Jan 22, 2014

Channel Surfing: Broad City - "What a Wonderful World"

Left to right: Ilana Glazer and Abbi Jacobson
Welcome to a new column called Channel Surfing, in which I sporadically look at current TV shows and talk about them. These are not ones that I care to write weekly recaps for and are instead reflections either on the episode, the series, or particular moments. This will hopefully help to share personal opinions as well as discover entertainment on the outer pantheon that I feel is well worth checking out, or in some cases, shows that are weird enough to talk about, but should never be seen.

It is hard to keep up with all of the shows, but I am glad to see yet another strong new sitcom lead by two funny women makings its way onto TV. For the most part, I remain unfamiliar with the Broad City incarnation that involved internet videos. I have no basis to go off of. However, based on the first episode, it looks like a welcome addition to the Comedy Central network and will hopefully continue to grow and find an audience outside of its Workaholics lead-in.


The series focuses around two New Yorkers named Ilana (Ilana Glazer) and Abbi (Abbi Jacobson) who are trying to live life and overcome its many obstacles. They may seem aimless, but their passion gets them by. They have no issue selling stolen office supplies to get money for Lil Wayne tickets. In fact, the show is so strangely confident in its personality that it opens up with one of the stranger sex scenes on a channel not called HBO. The sex, in fact, almost seems to be an afterthought and that these two friends will talk each other literally through anything. 

It may be rather crass, but there is a sense of camaraderie that builds really quick. They may be somewhat irresponsible and gross, but there is humanity to them. They get mad when nobody pays them for playing music in the park. They are struggling to make money, though they are not above making excuses to get out of work early. Their eccentricities are endearing and make their quests all the more intriguing.
It could also be that they feel like lost souls that are stuck together. Nobody in their lives seems to quite get them as well. They shrug off each other's follies to get closer to their goals and get mad when things don't work out. There's even a strange cameo by Fred Armisen that sets the tone rather well for the weirdness that the show could get into. Either way, it is in those moments where Ilana and Abbi are stuck talking to each other, often walking down the street, and cracking wise about cheating the system and living a life that they prefer. They may have a terrible roommate, but they can at least get drunk and attempt to buy tickets. It may seem aimless and there is no overall direction to the show, but does there really need to be? This show feels like it was made specifically just to tell jokes ranging from janitorial riffing to crude humor about the less pretty side of their occasional excess.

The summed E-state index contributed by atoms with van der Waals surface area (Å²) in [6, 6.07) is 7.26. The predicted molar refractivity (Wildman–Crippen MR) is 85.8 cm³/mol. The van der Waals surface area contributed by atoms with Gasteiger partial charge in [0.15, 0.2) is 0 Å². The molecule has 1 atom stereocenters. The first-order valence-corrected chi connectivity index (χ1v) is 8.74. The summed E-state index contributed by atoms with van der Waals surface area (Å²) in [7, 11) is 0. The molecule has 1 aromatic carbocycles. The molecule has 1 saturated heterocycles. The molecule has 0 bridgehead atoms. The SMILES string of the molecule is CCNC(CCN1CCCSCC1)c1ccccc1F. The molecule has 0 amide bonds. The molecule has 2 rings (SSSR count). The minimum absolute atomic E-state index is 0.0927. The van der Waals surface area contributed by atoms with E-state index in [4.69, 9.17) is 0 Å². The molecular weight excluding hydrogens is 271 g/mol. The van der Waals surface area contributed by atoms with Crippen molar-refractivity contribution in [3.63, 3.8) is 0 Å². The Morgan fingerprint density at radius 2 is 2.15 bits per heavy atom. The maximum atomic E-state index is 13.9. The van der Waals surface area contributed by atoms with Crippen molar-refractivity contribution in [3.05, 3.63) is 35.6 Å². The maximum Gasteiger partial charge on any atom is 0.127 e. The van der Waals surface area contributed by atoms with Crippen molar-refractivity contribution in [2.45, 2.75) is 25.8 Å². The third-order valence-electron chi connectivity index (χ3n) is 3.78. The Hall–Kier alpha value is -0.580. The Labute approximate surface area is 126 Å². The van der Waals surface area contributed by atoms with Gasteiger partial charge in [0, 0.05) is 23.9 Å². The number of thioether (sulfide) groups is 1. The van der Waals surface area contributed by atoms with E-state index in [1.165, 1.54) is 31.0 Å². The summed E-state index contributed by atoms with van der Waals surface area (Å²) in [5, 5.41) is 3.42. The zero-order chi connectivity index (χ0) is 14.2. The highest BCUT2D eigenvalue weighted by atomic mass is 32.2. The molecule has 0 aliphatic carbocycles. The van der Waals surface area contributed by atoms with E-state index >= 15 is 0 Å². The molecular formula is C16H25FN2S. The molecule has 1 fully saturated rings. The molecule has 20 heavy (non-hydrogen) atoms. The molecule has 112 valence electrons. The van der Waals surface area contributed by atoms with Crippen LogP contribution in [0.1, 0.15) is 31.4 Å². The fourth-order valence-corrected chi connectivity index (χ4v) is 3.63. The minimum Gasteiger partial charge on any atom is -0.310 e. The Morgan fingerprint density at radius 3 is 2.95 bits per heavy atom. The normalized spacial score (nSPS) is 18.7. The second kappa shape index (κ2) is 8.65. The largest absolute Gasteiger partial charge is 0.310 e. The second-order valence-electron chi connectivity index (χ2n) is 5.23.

The easy comparison would be to that of Girls. However, this feels wrong because while the HBO series has had more time to establish itself, it feels more like a blend of drama and awkward moments. Broad City feels more like the short lived Best Friends Forever, which was directionless as well, but it seemed to make a universe out of friends talking. There was lingo and rules established that made it a compelling series with two fantastic leads that elevated the quality beyond the standard stories. Broad City, which more vulgar, feels like it will fall in that vein, though hopefully last a lot longer. As promos will have me believe, things will get more crass with next week's episode being called "P*$$Y Weed" (you fill in the censors) and for all we know, the show will continue in the vein of most Comedy Central shows and have a lax view towards drugs and alcohol abuse. This isn't problematic, as good comedy could be mined from it in the right context.
With that said, Broad City works almost as a series of vignettes. There are numerous set pieces that build up the premiere episode. We establish Abbi's job as a janitor with crazy sets of rules, including a generous bow to her boss. We see Ilana's lack of interest in her job. They may all weave together nicely, but each is an excuse to tell jokes. At very least, the vignette nature is fine for this episode, because it feels like it effectively manages to establish the world and rules that the show will follow in. We get vague glimpses into their lives, and while it is striking to see them obsessed with Lil Wayne in 2013, it does help to make them feel disconnected from the social norms, and maybe that is where the humor will come from.
Broad City had a solid pilot episode and one that leaves a lot of promise. It is amazing that less than a month into the year, and there is plenty of noteworthy programming (Community, Girls, True Detective, etc)  that stands with the best and brightest from later in the year. As long as this show continues on the trajectory, I will be glad to consider it for my favorites. I love that TV has become more female friendly and has brought nice twists on familiar ground. I love that Comedy Central pretty much has given a show to whoever wants one. The results may be hit and miss, but at least Comedy Central feels exciting again, like it is trying to make as much original programming as possible in order to give great, unknown talents a shot. So far, Broad City ranks with the better ones.

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